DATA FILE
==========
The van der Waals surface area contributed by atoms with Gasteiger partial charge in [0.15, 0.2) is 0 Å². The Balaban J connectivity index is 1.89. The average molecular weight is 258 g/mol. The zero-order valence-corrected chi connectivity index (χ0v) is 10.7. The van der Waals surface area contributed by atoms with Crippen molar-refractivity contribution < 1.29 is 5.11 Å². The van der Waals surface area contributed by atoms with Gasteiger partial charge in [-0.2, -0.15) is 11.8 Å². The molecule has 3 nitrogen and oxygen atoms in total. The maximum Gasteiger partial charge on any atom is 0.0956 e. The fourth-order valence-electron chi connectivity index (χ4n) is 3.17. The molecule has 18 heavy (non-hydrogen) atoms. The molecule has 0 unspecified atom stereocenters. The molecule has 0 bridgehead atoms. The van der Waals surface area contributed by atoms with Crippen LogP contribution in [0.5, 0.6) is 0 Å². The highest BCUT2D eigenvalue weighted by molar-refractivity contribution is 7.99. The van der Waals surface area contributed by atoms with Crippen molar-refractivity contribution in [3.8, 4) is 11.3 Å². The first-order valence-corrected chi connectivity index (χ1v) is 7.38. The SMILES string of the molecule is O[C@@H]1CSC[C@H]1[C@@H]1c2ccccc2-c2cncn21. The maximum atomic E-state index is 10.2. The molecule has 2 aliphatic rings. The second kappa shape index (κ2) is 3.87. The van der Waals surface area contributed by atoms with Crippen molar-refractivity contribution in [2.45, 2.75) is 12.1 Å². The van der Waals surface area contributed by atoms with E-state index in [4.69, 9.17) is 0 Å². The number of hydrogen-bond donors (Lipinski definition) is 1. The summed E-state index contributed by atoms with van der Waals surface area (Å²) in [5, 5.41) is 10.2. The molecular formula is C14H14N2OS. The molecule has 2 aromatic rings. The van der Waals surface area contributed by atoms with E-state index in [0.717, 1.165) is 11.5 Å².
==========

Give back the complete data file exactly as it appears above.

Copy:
The van der Waals surface area contributed by atoms with Gasteiger partial charge in [0.15, 0.2) is 0 Å². The Balaban J connectivity index is 1.89. The average molecular weight is 258 g/mol. The zero-order valence-corrected chi connectivity index (χ0v) is 10.7. The van der Waals surface area contributed by atoms with Crippen molar-refractivity contribution < 1.29 is 5.11 Å². The van der Waals surface area contributed by atoms with Gasteiger partial charge in [-0.2, -0.15) is 11.8 Å². The molecule has 3 nitrogen and oxygen atoms in total. The maximum Gasteiger partial charge on any atom is 0.0956 e. The fourth-order valence-electron chi connectivity index (χ4n) is 3.17. The molecule has 18 heavy (non-hydrogen) atoms. The molecule has 0 unspecified atom stereocenters. The molecule has 0 bridgehead atoms. The van der Waals surface area contributed by atoms with Crippen LogP contribution in [0.5, 0.6) is 0 Å². The highest BCUT2D eigenvalue weighted by molar-refractivity contribution is 7.99. The van der Waals surface area contributed by atoms with Crippen molar-refractivity contribution in [3.8, 4) is 11.3 Å². The first-order valence-corrected chi connectivity index (χ1v) is 7.38. The SMILES string of the molecule is O[C@@H]1CSC[C@H]1[C@@H]1c2ccccc2-c2cncn21. The maximum atomic E-state index is 10.2. The molecule has 2 aliphatic rings. The second kappa shape index (κ2) is 3.87. The van der Waals surface area contributed by atoms with Crippen molar-refractivity contribution in [2.45, 2.75) is 12.1 Å². The van der Waals surface area contributed by atoms with E-state index in [4.69, 9.17) is 0 Å². The number of hydrogen-bond donors (Lipinski definition) is 1. The summed E-state index contributed by atoms with van der Waals surface area (Å²) in [5, 5.41) is 10.2. The molecular formula is C14H14N2OS. The molecule has 2 aromatic rings. The van der Waals surface area contributed by atoms with E-state index in [0.717, 1.165) is 11.5 Å².